The successful integration of the growing amount of wind and solar power into the bulk power system will require broader and more detailed weather models, according to a report from the Energy Systems Integration Group.
The report, Weather Dataset Needs for Planning and Analyzing Modern Power Systems, discusses the gaps in existing weather data and modeling approaches and outlines a process for building more robust weather datasets.
“Modern power system models must rigorously account for the impact of weather on supply, demand, and system infrastructure,” Justin Sharp, the lead on the weather data project, said in a statement. “The weather data being used today are not up to this task, and their shortcomings are poorly understood by the sector, which could have serious consequences for reliability.”
Going forward, available generation will increasingly be defined by the weather occurring at the location of every wind or solar plant and variables, the report said, noting that temperature, wind, and solar irradiance, in particular, will increasingly affect the amount of generation possible.
In the past, the impact of temperature on demand was viewed as the most important factor in electric system reliability, but the electrification of transportation and heating are making end-use loads more susceptible to weather extremes, especially in winter, the report said.
To more accurately reflect the changing nature of the electric grid, between 10 and 40 years, or even more, of weather data will need to incorporated into planning scenarios, the report’s authors said.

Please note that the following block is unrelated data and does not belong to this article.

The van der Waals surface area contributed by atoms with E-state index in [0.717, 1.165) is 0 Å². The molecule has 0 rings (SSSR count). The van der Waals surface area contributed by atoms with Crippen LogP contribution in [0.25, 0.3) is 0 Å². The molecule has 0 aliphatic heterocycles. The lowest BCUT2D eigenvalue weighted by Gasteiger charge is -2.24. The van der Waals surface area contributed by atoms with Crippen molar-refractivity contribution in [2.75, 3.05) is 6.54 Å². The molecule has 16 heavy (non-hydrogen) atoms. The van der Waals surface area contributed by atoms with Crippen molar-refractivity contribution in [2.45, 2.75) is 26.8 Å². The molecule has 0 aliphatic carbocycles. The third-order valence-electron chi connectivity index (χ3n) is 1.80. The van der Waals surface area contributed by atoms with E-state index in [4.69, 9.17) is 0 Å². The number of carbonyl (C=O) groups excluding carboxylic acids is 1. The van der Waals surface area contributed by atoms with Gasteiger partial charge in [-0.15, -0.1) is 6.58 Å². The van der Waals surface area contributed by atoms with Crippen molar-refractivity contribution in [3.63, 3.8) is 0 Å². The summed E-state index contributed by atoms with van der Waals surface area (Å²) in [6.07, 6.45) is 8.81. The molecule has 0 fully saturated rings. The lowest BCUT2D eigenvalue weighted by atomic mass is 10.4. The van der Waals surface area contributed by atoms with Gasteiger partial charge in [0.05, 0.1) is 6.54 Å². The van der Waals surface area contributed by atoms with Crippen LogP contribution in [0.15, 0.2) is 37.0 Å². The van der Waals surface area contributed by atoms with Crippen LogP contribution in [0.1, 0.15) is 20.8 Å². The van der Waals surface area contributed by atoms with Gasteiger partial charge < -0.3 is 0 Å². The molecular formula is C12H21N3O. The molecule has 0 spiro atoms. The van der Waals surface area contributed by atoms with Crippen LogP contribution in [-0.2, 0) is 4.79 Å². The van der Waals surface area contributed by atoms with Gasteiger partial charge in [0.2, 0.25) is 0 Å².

The authors argue that using available observations and sophisticated computer programs that model the laws governing atmospheric processes, it is possible to fill in many of the data gaps. They also noted, however, that weather model outputs have limitations.
“All too often, synthetic weather data produced by these models are either used in power system modeling as if they are equivalent to high-quality observations, or, on the other end of the scale, model output is rejected in favor of simpler, easier-to-understand observational records that are then extrapolated using statistical methods with dubious scientific basis. Both outcomes lead to study results that have greater uncertainty than is typically advertised and may result in poor downstream decisions when model- synthesized data that ‘seem reasonable’ are assumed to accurately reflect actual present or future conditions,” the authors wrote in the report.
The solution may mean installing new observation stations in places where wind and solar are likely to be deployed, but “the most obvious and cheapest solution” is to make the thousands of observations now available at existing and future wind and solar plants generally available, the authors said. They added that “keeping data proprietary is counterproductive” and must change to enable more accurate system modeling, including a better understanding of the accuracy and uncertainty of synthetic time series of weather data.
“There can be no reliable energy transition without broadly available, consistent, weather datasets for power system studies,” the report said, adding that “the necessary data can be considered a public good, one that is government funded, publicly available, and routinely maintained.”
The Energy Systems Integration Group, previously known as the Utility Wind Integration Group, is a nonprofit educational organization that aims to chart the future of grid transformation and energy systems integration.